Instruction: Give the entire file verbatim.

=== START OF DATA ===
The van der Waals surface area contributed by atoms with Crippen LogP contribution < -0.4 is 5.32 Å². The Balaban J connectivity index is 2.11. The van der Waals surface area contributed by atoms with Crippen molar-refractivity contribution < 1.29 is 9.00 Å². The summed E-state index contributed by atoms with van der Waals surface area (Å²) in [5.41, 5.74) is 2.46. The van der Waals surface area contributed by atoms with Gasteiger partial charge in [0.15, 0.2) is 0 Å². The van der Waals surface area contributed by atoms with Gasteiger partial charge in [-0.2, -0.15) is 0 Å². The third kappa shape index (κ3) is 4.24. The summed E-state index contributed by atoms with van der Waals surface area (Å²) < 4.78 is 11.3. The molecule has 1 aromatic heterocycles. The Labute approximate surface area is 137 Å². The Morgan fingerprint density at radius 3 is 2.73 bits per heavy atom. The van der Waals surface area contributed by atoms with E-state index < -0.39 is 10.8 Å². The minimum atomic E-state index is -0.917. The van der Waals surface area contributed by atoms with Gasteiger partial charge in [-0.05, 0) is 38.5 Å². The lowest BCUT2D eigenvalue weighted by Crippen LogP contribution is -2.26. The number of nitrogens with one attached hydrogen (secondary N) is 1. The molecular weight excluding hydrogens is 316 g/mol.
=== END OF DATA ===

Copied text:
The van der Waals surface area contributed by atoms with Crippen LogP contribution < -0.4 is 5.32 Å². The Balaban J connectivity index is 2.11. The van der Waals surface area contributed by atoms with Crippen molar-refractivity contribution < 1.29 is 9.00 Å². The summed E-state index contributed by atoms with van der Waals surface area (Å²) in [5.41, 5.74) is 2.46. The van der Waals surface area contributed by atoms with Gasteiger partial charge in [0.15, 0.2) is 0 Å². The van der Waals surface area contributed by atoms with Gasteiger partial charge in [-0.2, -0.15) is 0 Å². The third kappa shape index (κ3) is 4.24. The summed E-state index contributed by atoms with van der Waals surface area (Å²) < 4.78 is 11.3. The molecule has 1 aromatic heterocycles. The Labute approximate surface area is 137 Å². The Morgan fingerprint density at radius 3 is 2.73 bits per heavy atom. The van der Waals surface area contributed by atoms with E-state index < -0.39 is 10.8 Å². The minimum atomic E-state index is -0.917. The van der Waals surface area contributed by atoms with Gasteiger partial charge in [-0.05, 0) is 38.5 Å². The lowest BCUT2D eigenvalue weighted by Crippen LogP contribution is -2.26. The number of nitrogens with one attached hydrogen (secondary N) is 1. The molecular weight excluding hydrogens is 316 g/mol.